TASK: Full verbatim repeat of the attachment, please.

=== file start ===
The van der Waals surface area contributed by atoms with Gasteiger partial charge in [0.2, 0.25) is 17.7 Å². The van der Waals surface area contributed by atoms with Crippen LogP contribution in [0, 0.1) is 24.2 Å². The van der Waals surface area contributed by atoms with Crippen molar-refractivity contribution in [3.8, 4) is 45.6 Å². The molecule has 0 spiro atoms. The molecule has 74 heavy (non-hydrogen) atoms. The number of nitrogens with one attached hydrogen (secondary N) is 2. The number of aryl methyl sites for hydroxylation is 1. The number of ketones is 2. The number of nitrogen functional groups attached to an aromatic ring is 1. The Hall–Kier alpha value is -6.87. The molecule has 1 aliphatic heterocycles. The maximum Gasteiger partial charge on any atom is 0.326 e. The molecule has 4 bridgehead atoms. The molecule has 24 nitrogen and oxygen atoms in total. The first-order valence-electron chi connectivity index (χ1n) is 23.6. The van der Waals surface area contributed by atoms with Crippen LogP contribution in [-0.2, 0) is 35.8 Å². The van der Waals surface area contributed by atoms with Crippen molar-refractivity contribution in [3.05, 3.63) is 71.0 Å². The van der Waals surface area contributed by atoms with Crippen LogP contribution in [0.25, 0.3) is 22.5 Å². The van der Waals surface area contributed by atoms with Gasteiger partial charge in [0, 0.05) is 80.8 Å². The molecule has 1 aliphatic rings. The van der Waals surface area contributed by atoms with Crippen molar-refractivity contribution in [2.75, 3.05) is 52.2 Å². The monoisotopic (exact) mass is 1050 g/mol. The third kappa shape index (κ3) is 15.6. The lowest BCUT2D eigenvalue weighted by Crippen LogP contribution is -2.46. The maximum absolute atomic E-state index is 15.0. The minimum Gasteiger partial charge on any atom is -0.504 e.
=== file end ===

The van der Waals surface area contributed by atoms with Gasteiger partial charge in [0.2, 0.25) is 17.7 Å². The van der Waals surface area contributed by atoms with Crippen LogP contribution in [0, 0.1) is 24.2 Å². The van der Waals surface area contributed by atoms with Crippen molar-refractivity contribution in [3.8, 4) is 45.6 Å². The molecule has 0 spiro atoms. The molecule has 74 heavy (non-hydrogen) atoms. The number of nitrogens with one attached hydrogen (secondary N) is 2. The number of aryl methyl sites for hydroxylation is 1. The number of ketones is 2. The number of nitrogen functional groups attached to an aromatic ring is 1. The Hall–Kier alpha value is -6.87. The molecule has 1 aliphatic heterocycles. The maximum Gasteiger partial charge on any atom is 0.326 e. The molecule has 4 bridgehead atoms. The molecule has 24 nitrogen and oxygen atoms in total. The first-order valence-electron chi connectivity index (χ1n) is 23.6. The van der Waals surface area contributed by atoms with Crippen LogP contribution in [-0.2, 0) is 35.8 Å². The van der Waals surface area contributed by atoms with Crippen molar-refractivity contribution in [3.05, 3.63) is 71.0 Å². The van der Waals surface area contributed by atoms with Crippen LogP contribution in [0.25, 0.3) is 22.5 Å². The van der Waals surface area contributed by atoms with Gasteiger partial charge in [0, 0.05) is 80.8 Å². The molecule has 1 aliphatic rings. The van der Waals surface area contributed by atoms with Crippen molar-refractivity contribution in [2.75, 3.05) is 52.2 Å². The monoisotopic (exact) mass is 1050 g/mol. The third kappa shape index (κ3) is 15.6. The lowest BCUT2D eigenvalue weighted by Crippen LogP contribution is -2.46. The maximum absolute atomic E-state index is 15.0. The minimum Gasteiger partial charge on any atom is -0.504 e.